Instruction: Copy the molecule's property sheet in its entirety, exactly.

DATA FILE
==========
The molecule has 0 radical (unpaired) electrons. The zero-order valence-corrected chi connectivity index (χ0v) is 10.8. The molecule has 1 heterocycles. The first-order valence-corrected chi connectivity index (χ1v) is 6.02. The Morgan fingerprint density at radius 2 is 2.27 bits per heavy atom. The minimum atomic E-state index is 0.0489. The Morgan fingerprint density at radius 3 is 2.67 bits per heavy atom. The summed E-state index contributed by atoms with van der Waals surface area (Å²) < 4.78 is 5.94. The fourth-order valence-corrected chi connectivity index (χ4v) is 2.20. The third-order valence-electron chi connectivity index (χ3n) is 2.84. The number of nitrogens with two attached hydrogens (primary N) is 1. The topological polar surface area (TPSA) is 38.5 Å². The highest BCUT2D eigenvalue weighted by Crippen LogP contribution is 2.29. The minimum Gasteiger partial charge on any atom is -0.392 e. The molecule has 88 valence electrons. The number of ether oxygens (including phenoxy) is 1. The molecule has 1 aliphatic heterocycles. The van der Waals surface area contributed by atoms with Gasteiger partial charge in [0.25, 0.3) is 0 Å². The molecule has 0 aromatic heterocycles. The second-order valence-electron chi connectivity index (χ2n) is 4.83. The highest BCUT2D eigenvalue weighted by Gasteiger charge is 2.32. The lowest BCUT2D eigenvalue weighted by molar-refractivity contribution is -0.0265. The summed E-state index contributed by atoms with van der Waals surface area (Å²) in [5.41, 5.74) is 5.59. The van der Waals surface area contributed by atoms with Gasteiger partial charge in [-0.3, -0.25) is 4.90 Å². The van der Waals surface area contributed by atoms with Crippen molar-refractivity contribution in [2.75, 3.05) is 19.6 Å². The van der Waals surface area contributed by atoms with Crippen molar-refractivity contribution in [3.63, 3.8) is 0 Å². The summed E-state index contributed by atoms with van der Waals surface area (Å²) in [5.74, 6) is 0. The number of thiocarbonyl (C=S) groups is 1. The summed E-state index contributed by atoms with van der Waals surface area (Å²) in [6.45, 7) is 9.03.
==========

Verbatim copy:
The molecule has 0 radical (unpaired) electrons. The zero-order valence-corrected chi connectivity index (χ0v) is 10.8. The molecule has 1 heterocycles. The first-order valence-corrected chi connectivity index (χ1v) is 6.02. The Morgan fingerprint density at radius 2 is 2.27 bits per heavy atom. The minimum atomic E-state index is 0.0489. The Morgan fingerprint density at radius 3 is 2.67 bits per heavy atom. The summed E-state index contributed by atoms with van der Waals surface area (Å²) < 4.78 is 5.94. The fourth-order valence-corrected chi connectivity index (χ4v) is 2.20. The third-order valence-electron chi connectivity index (χ3n) is 2.84. The number of nitrogens with two attached hydrogens (primary N) is 1. The topological polar surface area (TPSA) is 38.5 Å². The highest BCUT2D eigenvalue weighted by Crippen LogP contribution is 2.29. The minimum Gasteiger partial charge on any atom is -0.392 e. The molecule has 88 valence electrons. The number of ether oxygens (including phenoxy) is 1. The molecule has 1 aliphatic heterocycles. The van der Waals surface area contributed by atoms with Gasteiger partial charge in [0.25, 0.3) is 0 Å². The molecule has 0 aromatic heterocycles. The second-order valence-electron chi connectivity index (χ2n) is 4.83. The highest BCUT2D eigenvalue weighted by Gasteiger charge is 2.32. The lowest BCUT2D eigenvalue weighted by molar-refractivity contribution is -0.0265. The summed E-state index contributed by atoms with van der Waals surface area (Å²) in [5.41, 5.74) is 5.59. The van der Waals surface area contributed by atoms with Gasteiger partial charge in [-0.3, -0.25) is 4.90 Å². The van der Waals surface area contributed by atoms with Crippen molar-refractivity contribution in [2.75, 3.05) is 19.6 Å². The van der Waals surface area contributed by atoms with Crippen molar-refractivity contribution in [3.63, 3.8) is 0 Å². The summed E-state index contributed by atoms with van der Waals surface area (Å²) in [5.74, 6) is 0. The number of thiocarbonyl (C=S) groups is 1. The summed E-state index contributed by atoms with van der Waals surface area (Å²) in [6.45, 7) is 9.03.